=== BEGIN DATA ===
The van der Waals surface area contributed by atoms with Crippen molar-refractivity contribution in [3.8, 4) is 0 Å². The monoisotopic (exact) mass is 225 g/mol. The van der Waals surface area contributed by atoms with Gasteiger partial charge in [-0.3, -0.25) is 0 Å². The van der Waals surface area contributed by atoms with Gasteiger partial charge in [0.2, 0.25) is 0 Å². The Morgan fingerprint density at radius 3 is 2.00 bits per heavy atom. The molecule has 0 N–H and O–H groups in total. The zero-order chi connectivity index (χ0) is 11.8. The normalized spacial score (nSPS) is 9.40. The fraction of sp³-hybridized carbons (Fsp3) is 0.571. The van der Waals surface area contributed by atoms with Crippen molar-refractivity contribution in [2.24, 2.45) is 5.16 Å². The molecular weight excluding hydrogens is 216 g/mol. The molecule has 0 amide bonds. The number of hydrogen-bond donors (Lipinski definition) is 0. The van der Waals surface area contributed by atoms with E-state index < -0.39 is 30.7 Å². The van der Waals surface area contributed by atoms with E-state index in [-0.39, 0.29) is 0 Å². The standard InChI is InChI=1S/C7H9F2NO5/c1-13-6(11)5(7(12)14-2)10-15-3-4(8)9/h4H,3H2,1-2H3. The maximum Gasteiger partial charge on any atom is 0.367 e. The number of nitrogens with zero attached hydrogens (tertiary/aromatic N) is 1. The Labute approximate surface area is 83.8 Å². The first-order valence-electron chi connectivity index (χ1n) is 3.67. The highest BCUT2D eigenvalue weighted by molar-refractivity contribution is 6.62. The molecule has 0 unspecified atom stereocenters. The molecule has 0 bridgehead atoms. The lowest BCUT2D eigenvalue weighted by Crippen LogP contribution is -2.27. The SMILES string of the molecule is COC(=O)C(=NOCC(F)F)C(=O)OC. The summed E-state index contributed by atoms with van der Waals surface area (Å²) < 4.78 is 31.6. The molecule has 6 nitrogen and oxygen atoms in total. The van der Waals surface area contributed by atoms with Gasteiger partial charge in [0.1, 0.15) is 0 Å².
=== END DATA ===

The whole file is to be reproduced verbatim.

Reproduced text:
The van der Waals surface area contributed by atoms with Crippen molar-refractivity contribution in [3.8, 4) is 0 Å². The monoisotopic (exact) mass is 225 g/mol. The van der Waals surface area contributed by atoms with Gasteiger partial charge in [-0.3, -0.25) is 0 Å². The van der Waals surface area contributed by atoms with Gasteiger partial charge in [0.2, 0.25) is 0 Å². The Morgan fingerprint density at radius 3 is 2.00 bits per heavy atom. The molecule has 0 N–H and O–H groups in total. The zero-order chi connectivity index (χ0) is 11.8. The normalized spacial score (nSPS) is 9.40. The fraction of sp³-hybridized carbons (Fsp3) is 0.571. The van der Waals surface area contributed by atoms with Crippen molar-refractivity contribution in [2.24, 2.45) is 5.16 Å². The molecular weight excluding hydrogens is 216 g/mol. The molecule has 0 amide bonds. The number of hydrogen-bond donors (Lipinski definition) is 0. The van der Waals surface area contributed by atoms with E-state index < -0.39 is 30.7 Å². The van der Waals surface area contributed by atoms with E-state index in [-0.39, 0.29) is 0 Å². The standard InChI is InChI=1S/C7H9F2NO5/c1-13-6(11)5(7(12)14-2)10-15-3-4(8)9/h4H,3H2,1-2H3. The maximum Gasteiger partial charge on any atom is 0.367 e. The number of nitrogens with zero attached hydrogens (tertiary/aromatic N) is 1. The Labute approximate surface area is 83.8 Å². The first-order valence-electron chi connectivity index (χ1n) is 3.67. The highest BCUT2D eigenvalue weighted by molar-refractivity contribution is 6.62. The molecule has 0 unspecified atom stereocenters. The molecule has 0 bridgehead atoms. The lowest BCUT2D eigenvalue weighted by Crippen LogP contribution is -2.27. The SMILES string of the molecule is COC(=O)C(=NOCC(F)F)C(=O)OC. The summed E-state index contributed by atoms with van der Waals surface area (Å²) < 4.78 is 31.6. The molecule has 6 nitrogen and oxygen atoms in total. The van der Waals surface area contributed by atoms with Gasteiger partial charge in [0.1, 0.15) is 0 Å².